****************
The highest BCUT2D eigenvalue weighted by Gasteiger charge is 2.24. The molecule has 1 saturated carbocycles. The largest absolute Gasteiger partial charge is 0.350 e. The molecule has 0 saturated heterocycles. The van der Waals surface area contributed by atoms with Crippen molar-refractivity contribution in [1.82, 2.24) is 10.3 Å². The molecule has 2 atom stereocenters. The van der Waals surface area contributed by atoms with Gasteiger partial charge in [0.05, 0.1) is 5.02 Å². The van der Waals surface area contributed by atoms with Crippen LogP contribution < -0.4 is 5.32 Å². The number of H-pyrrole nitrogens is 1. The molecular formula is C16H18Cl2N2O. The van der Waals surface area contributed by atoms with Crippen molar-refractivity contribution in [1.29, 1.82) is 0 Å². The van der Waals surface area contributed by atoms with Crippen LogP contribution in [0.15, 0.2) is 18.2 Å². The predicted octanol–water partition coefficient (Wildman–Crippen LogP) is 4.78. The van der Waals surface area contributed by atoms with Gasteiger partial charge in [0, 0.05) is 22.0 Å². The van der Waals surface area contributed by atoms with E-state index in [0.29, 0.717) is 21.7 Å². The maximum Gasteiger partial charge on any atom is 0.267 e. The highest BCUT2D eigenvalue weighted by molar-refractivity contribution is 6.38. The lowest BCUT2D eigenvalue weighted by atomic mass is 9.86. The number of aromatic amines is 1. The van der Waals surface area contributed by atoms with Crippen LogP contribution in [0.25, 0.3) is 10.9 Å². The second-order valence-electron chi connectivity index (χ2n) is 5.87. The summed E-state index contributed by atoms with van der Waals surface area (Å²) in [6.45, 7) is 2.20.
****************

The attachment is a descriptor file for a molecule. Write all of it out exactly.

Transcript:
The highest BCUT2D eigenvalue weighted by Gasteiger charge is 2.24. The molecule has 1 saturated carbocycles. The largest absolute Gasteiger partial charge is 0.350 e. The molecule has 0 saturated heterocycles. The van der Waals surface area contributed by atoms with Crippen molar-refractivity contribution in [1.82, 2.24) is 10.3 Å². The molecule has 2 atom stereocenters. The van der Waals surface area contributed by atoms with Gasteiger partial charge in [0.05, 0.1) is 5.02 Å². The van der Waals surface area contributed by atoms with Crippen LogP contribution < -0.4 is 5.32 Å². The number of H-pyrrole nitrogens is 1. The molecular formula is C16H18Cl2N2O. The van der Waals surface area contributed by atoms with Crippen molar-refractivity contribution in [1.29, 1.82) is 0 Å². The van der Waals surface area contributed by atoms with Crippen LogP contribution in [0.15, 0.2) is 18.2 Å². The predicted octanol–water partition coefficient (Wildman–Crippen LogP) is 4.78. The van der Waals surface area contributed by atoms with Gasteiger partial charge in [0, 0.05) is 22.0 Å². The van der Waals surface area contributed by atoms with E-state index in [0.29, 0.717) is 21.7 Å². The maximum Gasteiger partial charge on any atom is 0.267 e. The highest BCUT2D eigenvalue weighted by molar-refractivity contribution is 6.38. The lowest BCUT2D eigenvalue weighted by atomic mass is 9.86. The number of aromatic amines is 1. The van der Waals surface area contributed by atoms with Crippen LogP contribution in [0.25, 0.3) is 10.9 Å². The second-order valence-electron chi connectivity index (χ2n) is 5.87. The summed E-state index contributed by atoms with van der Waals surface area (Å²) in [6.45, 7) is 2.20.